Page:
In Horace’s Satire I.5 (translation), he describes a comical journey from Rome to Brundisium along the Appian Way. I didn’t travel on the Appian Way, but I did travel, first by train and then by car, from Rome to Brundisium. Horace stopped in Barium; we stopped in Bari. Horace finished his trip with Vergil in Brundisium. From there, Vergil departed for Greece, and when he returned to Brundisium, he was felled by a high fever and died there. Although he was later buried in Naples, the town of modern Brindisi honors Vergil with a set of stairs leading up to a Roman column.



  
  

Since I have always enjoyed reading Vergil’s poetry, this visit held great importance for me. On earlier trips, I visited Mantua (the city of his birth) and Naples (where he is buried). Many people in Puglia (Apulia) don’t even know that this monument exists. They visit the area for the beautiful beaches, Pugliese food, the unusual trulli (conical shaped stone houses built first in the 18th and 19th centuries by farmers who could easily dismantle them to avoid taxes), and the easygoing southern Italian lifestyle.

In Bari Vecchia, the old part of the city, I especially enjoyed seeing houses that chose to include Latin inscriptions above their doors.

 

Post tenebras spero lucem. (After darkness, I hope for light.)

 

Ingredere has aedes quisquis amicus eris. (Whoever will be friendly, enter this house.)

 

Today, in Ostuni, I noticed a couple more.

Nimis moderata durant. (The very restrained things last.)

 

O quam difficile se ipsum noscere. (Oh, how difficult it is to know oneself.)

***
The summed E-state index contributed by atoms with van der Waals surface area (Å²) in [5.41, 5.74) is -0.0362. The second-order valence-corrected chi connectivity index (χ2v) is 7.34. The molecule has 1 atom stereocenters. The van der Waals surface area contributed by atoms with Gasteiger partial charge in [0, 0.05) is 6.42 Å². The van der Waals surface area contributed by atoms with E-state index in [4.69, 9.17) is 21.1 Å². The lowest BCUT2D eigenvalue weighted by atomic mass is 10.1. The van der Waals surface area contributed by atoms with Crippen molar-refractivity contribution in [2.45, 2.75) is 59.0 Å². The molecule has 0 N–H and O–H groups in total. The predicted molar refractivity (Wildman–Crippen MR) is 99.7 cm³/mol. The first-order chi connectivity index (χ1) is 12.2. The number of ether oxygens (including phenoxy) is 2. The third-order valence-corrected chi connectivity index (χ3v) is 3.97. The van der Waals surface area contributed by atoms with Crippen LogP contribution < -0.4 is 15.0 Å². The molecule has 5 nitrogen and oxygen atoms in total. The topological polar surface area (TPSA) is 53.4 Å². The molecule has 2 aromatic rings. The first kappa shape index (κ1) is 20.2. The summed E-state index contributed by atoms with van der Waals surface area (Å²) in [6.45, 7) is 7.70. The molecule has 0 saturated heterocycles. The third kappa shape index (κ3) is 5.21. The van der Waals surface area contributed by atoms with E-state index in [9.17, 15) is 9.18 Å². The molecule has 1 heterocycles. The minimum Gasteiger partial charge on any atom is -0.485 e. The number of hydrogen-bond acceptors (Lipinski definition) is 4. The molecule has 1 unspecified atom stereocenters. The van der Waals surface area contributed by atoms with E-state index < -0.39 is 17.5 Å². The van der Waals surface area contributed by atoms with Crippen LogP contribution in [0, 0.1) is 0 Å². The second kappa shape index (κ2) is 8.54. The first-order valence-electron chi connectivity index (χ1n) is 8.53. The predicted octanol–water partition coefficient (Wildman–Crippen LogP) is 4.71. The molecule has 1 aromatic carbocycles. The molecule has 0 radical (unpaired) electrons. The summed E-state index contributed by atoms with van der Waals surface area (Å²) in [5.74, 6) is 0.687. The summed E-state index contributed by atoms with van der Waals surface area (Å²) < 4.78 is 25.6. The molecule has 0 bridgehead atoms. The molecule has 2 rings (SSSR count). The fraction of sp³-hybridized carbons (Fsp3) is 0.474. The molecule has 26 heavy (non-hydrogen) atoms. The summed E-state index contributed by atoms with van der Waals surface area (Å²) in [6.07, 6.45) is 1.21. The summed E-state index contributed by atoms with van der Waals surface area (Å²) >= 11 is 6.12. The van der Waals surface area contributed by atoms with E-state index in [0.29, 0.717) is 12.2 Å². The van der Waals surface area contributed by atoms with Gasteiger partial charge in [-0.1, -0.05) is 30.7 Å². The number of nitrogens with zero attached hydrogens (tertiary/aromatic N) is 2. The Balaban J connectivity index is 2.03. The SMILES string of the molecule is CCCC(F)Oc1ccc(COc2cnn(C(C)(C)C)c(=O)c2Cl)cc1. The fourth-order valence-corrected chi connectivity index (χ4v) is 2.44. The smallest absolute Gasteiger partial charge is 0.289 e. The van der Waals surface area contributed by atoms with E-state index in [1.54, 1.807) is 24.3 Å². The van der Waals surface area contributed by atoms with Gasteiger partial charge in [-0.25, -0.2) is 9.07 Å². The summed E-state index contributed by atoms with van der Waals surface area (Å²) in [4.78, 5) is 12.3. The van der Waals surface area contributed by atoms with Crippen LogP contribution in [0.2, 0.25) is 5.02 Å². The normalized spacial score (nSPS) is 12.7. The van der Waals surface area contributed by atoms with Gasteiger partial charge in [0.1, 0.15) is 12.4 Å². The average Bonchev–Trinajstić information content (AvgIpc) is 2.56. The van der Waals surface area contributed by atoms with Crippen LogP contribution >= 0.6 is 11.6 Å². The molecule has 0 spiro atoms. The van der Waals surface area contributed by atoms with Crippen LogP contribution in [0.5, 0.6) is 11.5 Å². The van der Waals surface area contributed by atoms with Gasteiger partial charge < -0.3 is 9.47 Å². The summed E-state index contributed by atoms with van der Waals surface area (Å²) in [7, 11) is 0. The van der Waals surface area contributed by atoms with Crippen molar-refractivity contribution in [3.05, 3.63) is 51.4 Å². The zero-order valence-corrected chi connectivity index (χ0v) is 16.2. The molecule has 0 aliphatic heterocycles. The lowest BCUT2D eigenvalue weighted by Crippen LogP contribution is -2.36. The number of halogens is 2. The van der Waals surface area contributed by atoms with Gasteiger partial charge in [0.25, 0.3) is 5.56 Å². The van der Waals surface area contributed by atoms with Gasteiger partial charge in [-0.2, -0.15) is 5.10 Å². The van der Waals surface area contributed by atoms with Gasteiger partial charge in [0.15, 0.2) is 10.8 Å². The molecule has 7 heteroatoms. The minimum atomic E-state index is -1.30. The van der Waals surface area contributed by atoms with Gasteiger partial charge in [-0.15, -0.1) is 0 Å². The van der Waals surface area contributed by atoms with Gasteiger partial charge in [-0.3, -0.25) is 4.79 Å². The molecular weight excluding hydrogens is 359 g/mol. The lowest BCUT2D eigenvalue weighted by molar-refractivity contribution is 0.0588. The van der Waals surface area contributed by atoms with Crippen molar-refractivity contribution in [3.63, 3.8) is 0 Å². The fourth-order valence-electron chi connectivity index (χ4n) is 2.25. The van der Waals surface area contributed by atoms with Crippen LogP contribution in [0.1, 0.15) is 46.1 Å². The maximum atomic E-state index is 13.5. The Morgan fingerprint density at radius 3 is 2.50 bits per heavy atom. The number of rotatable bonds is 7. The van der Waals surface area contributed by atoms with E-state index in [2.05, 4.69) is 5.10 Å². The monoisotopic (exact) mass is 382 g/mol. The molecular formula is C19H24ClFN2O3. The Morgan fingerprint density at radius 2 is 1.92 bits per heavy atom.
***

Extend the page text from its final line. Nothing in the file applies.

Because Latin was used through the Middle Ages and into the Renaissance, I find it everywhere in these older cities, regardless of the time period that stands out the most in terms of architecture and monuments. And finally, I pay homage to the sea (Adriatic, here), a place referred to by every poet and author from this land surrounded by seas.


     

Advertisements

In Horace and Vergil’s Footsteps

4 thoughts on “In Horace and Vergil’s Footsteps

  1. Pingback: SALVI | Iacobeia and Faber

  2. What a wonderful trip! Thank you for sharing the Latin inscriptions. I hope to follow in your (and Vergil’s) footsteps one day and make it to Brundisium.

    Like

Leave a Reply

Fill in your details below or click an icon to log in:

WordPress.com Logo

You are commenting using your WordPress.com account. Log Out / Change )

Twitter picture

You are commenting using your Twitter account. Log Out / Change )

Facebook photo

You are commenting using your Facebook account. Log Out / Change )

Google+ photo

You are commenting using your Google+ account. Log Out / Change )

Connecting to %s